Posted 25 April 2012 - 03:26 am
Was just reading The Royal Engineers Corps History (Vol VI) -
"Incredible as it may seem, it was not until 11th March that the General Staff was informed that any large military operations in the Dardanelles were contemplated. On 12th March, Sir Ian Hamilton learned that he was to command the expedition, and next day, with his Chief of Staff and a few General Staff offciers, he left England. For over a fortnight he had no "A' or "Q" staff officers with him, nor any engineer officer. Events were to prove that his arrival at the Dardanelles was not an hour too soon, but the separation of his staff caused by this hurried departure was a misfortune from which the force never quite recovered..."
Regarding the transports reloaded at Alexandria, a section is quoted from the Official History - Military Operations, Gallipoli, Vol. I, p.116 - excerpt below:
"In the hurry of embarkation in England the contents of the transports had been even more intermixed than was at first realized, and there was no alternative to completely unloading every ship. One of the infantry battalions of the 29th Division, for instance, had been embarked in four different vessels. Units had been separated from their first line transport, wagons from their horses; guns had been loaded in one vessel, their ammunition in a second and, in some cases, the necessary fuses in a third. For a whole week, the ammunition of the 29th Division's ammunition column could not be traced at all..."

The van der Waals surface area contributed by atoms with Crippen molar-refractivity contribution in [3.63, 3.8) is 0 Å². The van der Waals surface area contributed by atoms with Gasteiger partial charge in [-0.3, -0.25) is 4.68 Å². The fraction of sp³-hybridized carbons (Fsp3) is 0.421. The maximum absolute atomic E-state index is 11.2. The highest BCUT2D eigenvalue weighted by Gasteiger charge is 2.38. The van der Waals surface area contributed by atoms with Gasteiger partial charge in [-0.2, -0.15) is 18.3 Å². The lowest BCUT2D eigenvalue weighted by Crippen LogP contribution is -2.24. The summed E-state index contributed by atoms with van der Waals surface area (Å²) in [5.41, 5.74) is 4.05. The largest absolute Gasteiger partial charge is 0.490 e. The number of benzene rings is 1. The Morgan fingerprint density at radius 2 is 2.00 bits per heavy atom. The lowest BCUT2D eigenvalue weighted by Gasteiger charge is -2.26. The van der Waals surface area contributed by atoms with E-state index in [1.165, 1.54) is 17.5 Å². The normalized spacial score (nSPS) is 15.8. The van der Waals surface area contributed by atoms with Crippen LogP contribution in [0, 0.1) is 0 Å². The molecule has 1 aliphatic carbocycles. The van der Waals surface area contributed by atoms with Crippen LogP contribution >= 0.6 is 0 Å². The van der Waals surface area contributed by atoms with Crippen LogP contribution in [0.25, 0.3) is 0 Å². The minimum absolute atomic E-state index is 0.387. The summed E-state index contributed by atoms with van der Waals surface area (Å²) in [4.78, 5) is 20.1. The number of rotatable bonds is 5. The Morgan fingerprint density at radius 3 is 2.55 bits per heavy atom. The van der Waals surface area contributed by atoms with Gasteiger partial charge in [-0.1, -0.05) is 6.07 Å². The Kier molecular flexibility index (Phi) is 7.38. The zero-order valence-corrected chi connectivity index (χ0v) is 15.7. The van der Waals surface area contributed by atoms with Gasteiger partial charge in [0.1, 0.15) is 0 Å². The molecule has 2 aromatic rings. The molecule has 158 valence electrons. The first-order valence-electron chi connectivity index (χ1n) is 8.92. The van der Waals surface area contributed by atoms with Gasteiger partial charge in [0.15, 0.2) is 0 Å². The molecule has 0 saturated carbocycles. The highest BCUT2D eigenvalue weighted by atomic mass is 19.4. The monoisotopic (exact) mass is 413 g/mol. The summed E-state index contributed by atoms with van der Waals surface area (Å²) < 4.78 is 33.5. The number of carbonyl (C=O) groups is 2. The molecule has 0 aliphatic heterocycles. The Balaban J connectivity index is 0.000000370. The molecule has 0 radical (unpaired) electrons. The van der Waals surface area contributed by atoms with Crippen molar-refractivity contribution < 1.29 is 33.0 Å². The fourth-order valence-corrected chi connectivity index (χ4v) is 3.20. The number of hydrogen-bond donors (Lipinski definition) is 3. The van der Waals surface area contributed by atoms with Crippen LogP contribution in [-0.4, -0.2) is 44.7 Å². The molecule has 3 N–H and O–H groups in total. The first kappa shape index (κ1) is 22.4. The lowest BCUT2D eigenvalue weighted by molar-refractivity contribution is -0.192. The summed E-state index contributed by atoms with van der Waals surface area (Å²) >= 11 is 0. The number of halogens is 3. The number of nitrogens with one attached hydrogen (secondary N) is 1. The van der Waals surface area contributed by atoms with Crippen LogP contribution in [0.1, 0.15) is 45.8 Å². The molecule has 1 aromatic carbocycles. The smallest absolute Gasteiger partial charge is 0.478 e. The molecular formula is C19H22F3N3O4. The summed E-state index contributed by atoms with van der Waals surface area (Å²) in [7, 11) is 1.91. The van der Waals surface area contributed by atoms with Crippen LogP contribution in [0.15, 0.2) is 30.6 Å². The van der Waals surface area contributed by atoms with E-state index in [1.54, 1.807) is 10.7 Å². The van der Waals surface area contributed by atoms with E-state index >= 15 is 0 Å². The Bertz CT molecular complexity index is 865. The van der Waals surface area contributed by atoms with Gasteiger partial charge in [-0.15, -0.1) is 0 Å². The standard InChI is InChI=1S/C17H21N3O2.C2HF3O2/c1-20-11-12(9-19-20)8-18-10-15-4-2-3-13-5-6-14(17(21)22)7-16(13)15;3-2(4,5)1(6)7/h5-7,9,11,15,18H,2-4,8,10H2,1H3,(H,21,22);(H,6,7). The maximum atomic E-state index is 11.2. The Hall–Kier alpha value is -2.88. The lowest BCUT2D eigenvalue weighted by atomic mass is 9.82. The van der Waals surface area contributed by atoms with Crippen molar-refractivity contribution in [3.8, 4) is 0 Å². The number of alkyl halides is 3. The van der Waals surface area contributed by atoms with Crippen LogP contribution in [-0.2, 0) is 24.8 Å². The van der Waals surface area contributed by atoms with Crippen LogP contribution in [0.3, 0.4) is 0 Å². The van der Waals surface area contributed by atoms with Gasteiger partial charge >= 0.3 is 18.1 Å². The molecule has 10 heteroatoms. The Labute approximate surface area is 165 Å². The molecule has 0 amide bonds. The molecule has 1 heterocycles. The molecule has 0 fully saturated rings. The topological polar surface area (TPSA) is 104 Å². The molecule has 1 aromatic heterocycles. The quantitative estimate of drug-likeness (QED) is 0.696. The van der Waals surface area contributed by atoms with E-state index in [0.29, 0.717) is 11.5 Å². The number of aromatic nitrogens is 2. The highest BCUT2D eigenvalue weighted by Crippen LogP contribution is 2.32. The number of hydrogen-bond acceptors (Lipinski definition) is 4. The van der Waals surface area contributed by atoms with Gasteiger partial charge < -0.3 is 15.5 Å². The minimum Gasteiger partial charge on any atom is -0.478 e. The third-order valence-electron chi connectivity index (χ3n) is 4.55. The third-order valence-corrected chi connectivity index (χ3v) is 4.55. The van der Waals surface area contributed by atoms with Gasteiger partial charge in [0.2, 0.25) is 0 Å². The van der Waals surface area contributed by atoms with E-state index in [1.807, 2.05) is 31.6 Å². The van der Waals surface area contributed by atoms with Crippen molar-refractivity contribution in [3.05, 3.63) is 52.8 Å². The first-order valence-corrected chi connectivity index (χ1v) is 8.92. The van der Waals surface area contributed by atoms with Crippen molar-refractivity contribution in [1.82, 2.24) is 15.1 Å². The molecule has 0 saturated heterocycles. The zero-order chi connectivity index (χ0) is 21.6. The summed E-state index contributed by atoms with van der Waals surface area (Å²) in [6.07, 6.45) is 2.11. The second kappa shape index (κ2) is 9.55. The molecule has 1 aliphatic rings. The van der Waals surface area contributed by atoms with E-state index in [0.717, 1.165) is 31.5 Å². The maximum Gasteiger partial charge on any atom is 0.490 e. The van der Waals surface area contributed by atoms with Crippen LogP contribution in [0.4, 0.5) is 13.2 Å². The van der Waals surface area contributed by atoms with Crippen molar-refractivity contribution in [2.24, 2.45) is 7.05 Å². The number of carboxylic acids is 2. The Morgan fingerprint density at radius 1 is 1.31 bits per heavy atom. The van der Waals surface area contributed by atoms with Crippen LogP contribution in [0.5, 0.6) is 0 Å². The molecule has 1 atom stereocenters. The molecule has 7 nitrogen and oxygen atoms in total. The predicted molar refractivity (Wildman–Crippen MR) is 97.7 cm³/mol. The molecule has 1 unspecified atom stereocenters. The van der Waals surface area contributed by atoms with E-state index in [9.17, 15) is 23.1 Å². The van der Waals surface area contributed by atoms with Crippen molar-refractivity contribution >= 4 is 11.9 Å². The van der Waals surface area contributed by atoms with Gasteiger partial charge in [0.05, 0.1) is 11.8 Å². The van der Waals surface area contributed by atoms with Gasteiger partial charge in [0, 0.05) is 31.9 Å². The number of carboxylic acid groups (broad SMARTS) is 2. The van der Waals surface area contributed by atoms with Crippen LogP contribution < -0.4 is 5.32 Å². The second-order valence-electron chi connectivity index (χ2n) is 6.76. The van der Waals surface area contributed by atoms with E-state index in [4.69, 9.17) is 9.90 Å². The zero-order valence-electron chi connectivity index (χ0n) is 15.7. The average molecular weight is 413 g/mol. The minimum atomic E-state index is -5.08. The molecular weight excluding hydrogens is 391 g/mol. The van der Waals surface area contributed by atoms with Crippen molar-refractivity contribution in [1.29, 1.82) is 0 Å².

There is a section on Mudros, how it was never intended as an advanced base and was not suited to the role given it after Triumph and Majestic were torpedoed, and no ocean-going craft were permitted beyond Lemnos - "...cargoes would be transferred to smaller vessels in its harbour ... the complete tonnage of maintenance stores and supplies was to be handled at least twice ... ships often took six or eight weeks to discharge ... and furthermore even when cargoes had been unloaded the items required by the troops could not be sorted out so as to be reloaded for transshipment in smaller vessels ... moreover the one method by which cargoes might have been handled more quickly - adequate tugs and lighters - were also lacking." Work on piers began in earnest in July 1915, the Corps History lists the piers built and in use by December 1915.